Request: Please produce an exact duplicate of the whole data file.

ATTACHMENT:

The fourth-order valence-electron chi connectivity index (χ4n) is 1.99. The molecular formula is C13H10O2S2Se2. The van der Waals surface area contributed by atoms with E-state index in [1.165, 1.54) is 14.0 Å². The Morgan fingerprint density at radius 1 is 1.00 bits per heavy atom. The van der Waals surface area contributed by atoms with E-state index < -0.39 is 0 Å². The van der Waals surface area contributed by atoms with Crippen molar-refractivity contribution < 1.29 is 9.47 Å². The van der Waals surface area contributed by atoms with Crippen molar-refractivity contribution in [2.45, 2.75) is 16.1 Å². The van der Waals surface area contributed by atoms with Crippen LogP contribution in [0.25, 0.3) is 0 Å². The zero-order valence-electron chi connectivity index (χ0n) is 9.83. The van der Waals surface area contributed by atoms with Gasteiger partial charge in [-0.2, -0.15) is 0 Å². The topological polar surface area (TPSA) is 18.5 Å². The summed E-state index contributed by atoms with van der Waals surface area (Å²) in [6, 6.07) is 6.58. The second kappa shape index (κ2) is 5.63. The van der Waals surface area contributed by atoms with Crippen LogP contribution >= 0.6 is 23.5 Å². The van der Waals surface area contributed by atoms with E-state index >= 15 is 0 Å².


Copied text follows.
The fourth-order valence-electron chi connectivity index (χ4n) is 1.99. The molecular formula is C13H10O2S2Se2. The van der Waals surface area contributed by atoms with E-state index in [1.165, 1.54) is 14.0 Å². The Morgan fingerprint density at radius 1 is 1.00 bits per heavy atom. The van der Waals surface area contributed by atoms with E-state index < -0.39 is 0 Å². The van der Waals surface area contributed by atoms with Crippen molar-refractivity contribution < 1.29 is 9.47 Å². The van der Waals surface area contributed by atoms with Crippen molar-refractivity contribution in [2.45, 2.75) is 16.1 Å². The van der Waals surface area contributed by atoms with Crippen LogP contribution in [0.25, 0.3) is 0 Å². The zero-order valence-electron chi connectivity index (χ0n) is 9.83. The van der Waals surface area contributed by atoms with Gasteiger partial charge in [-0.2, -0.15) is 0 Å². The topological polar surface area (TPSA) is 18.5 Å². The summed E-state index contributed by atoms with van der Waals surface area (Å²) in [6, 6.07) is 6.58. The second kappa shape index (κ2) is 5.63. The van der Waals surface area contributed by atoms with Crippen LogP contribution >= 0.6 is 23.5 Å². The van der Waals surface area contributed by atoms with E-state index >= 15 is 0 Å².